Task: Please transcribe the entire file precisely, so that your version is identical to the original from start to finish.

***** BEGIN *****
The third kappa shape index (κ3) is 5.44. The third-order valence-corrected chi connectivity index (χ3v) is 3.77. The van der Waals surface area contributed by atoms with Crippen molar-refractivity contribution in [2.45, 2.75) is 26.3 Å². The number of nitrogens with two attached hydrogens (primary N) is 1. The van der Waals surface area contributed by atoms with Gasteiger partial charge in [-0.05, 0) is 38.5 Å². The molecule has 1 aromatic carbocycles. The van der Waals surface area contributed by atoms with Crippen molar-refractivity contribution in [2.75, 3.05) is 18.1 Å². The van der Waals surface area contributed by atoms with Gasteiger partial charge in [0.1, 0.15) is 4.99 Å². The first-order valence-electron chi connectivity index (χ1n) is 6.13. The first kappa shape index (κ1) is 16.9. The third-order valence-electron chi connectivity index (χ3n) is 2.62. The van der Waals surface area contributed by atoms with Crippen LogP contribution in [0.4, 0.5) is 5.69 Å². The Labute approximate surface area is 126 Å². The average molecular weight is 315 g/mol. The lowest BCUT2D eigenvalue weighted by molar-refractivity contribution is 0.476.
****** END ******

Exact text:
The third kappa shape index (κ3) is 5.44. The third-order valence-corrected chi connectivity index (χ3v) is 3.77. The van der Waals surface area contributed by atoms with Crippen molar-refractivity contribution in [2.45, 2.75) is 26.3 Å². The number of nitrogens with two attached hydrogens (primary N) is 1. The van der Waals surface area contributed by atoms with Gasteiger partial charge in [-0.05, 0) is 38.5 Å². The molecule has 1 aromatic carbocycles. The van der Waals surface area contributed by atoms with Crippen molar-refractivity contribution in [2.75, 3.05) is 18.1 Å². The van der Waals surface area contributed by atoms with Gasteiger partial charge in [0.1, 0.15) is 4.99 Å². The first-order valence-electron chi connectivity index (χ1n) is 6.13. The first kappa shape index (κ1) is 16.9. The third-order valence-electron chi connectivity index (χ3n) is 2.62. The van der Waals surface area contributed by atoms with Crippen LogP contribution in [0.4, 0.5) is 5.69 Å². The Labute approximate surface area is 126 Å². The average molecular weight is 315 g/mol. The lowest BCUT2D eigenvalue weighted by molar-refractivity contribution is 0.476.